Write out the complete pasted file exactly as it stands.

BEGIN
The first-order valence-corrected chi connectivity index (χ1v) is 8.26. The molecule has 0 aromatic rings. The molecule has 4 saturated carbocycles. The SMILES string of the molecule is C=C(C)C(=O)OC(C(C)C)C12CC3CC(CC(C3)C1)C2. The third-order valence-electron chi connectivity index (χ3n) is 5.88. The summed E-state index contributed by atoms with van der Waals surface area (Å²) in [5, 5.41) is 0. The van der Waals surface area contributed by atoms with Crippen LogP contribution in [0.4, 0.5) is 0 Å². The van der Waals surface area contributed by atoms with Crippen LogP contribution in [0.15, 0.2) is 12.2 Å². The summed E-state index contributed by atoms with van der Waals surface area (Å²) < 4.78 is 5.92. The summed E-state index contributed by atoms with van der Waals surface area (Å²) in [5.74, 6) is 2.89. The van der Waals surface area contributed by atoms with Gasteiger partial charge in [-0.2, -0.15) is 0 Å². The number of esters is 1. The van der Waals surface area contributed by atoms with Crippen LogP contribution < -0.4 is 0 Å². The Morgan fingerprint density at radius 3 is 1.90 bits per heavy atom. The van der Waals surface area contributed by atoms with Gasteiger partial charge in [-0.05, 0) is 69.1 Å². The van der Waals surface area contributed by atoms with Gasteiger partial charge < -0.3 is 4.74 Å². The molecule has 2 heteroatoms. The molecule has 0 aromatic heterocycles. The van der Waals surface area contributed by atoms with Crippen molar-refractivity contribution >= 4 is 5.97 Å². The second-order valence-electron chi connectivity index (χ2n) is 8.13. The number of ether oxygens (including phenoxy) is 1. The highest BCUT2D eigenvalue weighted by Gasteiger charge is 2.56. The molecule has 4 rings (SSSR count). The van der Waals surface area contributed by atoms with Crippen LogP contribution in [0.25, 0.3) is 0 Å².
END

The first-order valence-corrected chi connectivity index (χ1v) is 8.26. The molecule has 0 aromatic rings. The molecule has 4 saturated carbocycles. The SMILES string of the molecule is C=C(C)C(=O)OC(C(C)C)C12CC3CC(CC(C3)C1)C2. The third-order valence-electron chi connectivity index (χ3n) is 5.88. The summed E-state index contributed by atoms with van der Waals surface area (Å²) in [5, 5.41) is 0. The van der Waals surface area contributed by atoms with Crippen LogP contribution in [0.4, 0.5) is 0 Å². The van der Waals surface area contributed by atoms with Crippen LogP contribution in [0.15, 0.2) is 12.2 Å². The summed E-state index contributed by atoms with van der Waals surface area (Å²) < 4.78 is 5.92. The summed E-state index contributed by atoms with van der Waals surface area (Å²) in [5.74, 6) is 2.89. The van der Waals surface area contributed by atoms with Gasteiger partial charge in [-0.2, -0.15) is 0 Å². The number of esters is 1. The van der Waals surface area contributed by atoms with Crippen LogP contribution < -0.4 is 0 Å². The Morgan fingerprint density at radius 3 is 1.90 bits per heavy atom. The van der Waals surface area contributed by atoms with Gasteiger partial charge in [-0.05, 0) is 69.1 Å². The van der Waals surface area contributed by atoms with Gasteiger partial charge < -0.3 is 4.74 Å². The molecule has 2 heteroatoms. The molecule has 0 aromatic heterocycles. The van der Waals surface area contributed by atoms with Crippen molar-refractivity contribution >= 4 is 5.97 Å². The second-order valence-electron chi connectivity index (χ2n) is 8.13. The number of ether oxygens (including phenoxy) is 1. The highest BCUT2D eigenvalue weighted by Gasteiger charge is 2.56. The molecule has 4 rings (SSSR count). The van der Waals surface area contributed by atoms with Crippen LogP contribution in [0.25, 0.3) is 0 Å².